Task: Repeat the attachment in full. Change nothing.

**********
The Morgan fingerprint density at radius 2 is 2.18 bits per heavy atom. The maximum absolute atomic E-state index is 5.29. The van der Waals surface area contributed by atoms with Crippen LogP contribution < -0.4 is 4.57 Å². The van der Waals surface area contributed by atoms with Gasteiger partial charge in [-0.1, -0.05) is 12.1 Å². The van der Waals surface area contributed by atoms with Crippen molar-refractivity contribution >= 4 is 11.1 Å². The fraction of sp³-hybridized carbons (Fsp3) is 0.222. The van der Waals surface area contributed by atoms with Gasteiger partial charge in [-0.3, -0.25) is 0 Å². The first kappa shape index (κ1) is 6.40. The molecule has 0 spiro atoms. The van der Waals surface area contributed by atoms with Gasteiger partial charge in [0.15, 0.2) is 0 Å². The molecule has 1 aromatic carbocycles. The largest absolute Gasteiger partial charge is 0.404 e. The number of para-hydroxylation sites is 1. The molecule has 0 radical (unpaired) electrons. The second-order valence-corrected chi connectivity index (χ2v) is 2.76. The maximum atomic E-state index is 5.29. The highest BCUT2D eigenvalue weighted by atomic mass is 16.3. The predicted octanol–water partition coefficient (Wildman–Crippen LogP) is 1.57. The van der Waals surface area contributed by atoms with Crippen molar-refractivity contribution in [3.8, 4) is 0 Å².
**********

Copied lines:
The Morgan fingerprint density at radius 2 is 2.18 bits per heavy atom. The maximum absolute atomic E-state index is 5.29. The van der Waals surface area contributed by atoms with Crippen LogP contribution < -0.4 is 4.57 Å². The van der Waals surface area contributed by atoms with Gasteiger partial charge in [-0.1, -0.05) is 12.1 Å². The van der Waals surface area contributed by atoms with Crippen molar-refractivity contribution >= 4 is 11.1 Å². The fraction of sp³-hybridized carbons (Fsp3) is 0.222. The van der Waals surface area contributed by atoms with Gasteiger partial charge in [-0.3, -0.25) is 0 Å². The first kappa shape index (κ1) is 6.40. The molecule has 0 spiro atoms. The van der Waals surface area contributed by atoms with Gasteiger partial charge in [0.15, 0.2) is 0 Å². The molecule has 1 aromatic carbocycles. The largest absolute Gasteiger partial charge is 0.404 e. The number of para-hydroxylation sites is 1. The molecule has 0 radical (unpaired) electrons. The second-order valence-corrected chi connectivity index (χ2v) is 2.76. The maximum atomic E-state index is 5.29. The highest BCUT2D eigenvalue weighted by atomic mass is 16.3. The predicted octanol–water partition coefficient (Wildman–Crippen LogP) is 1.57. The van der Waals surface area contributed by atoms with Crippen molar-refractivity contribution in [3.8, 4) is 0 Å².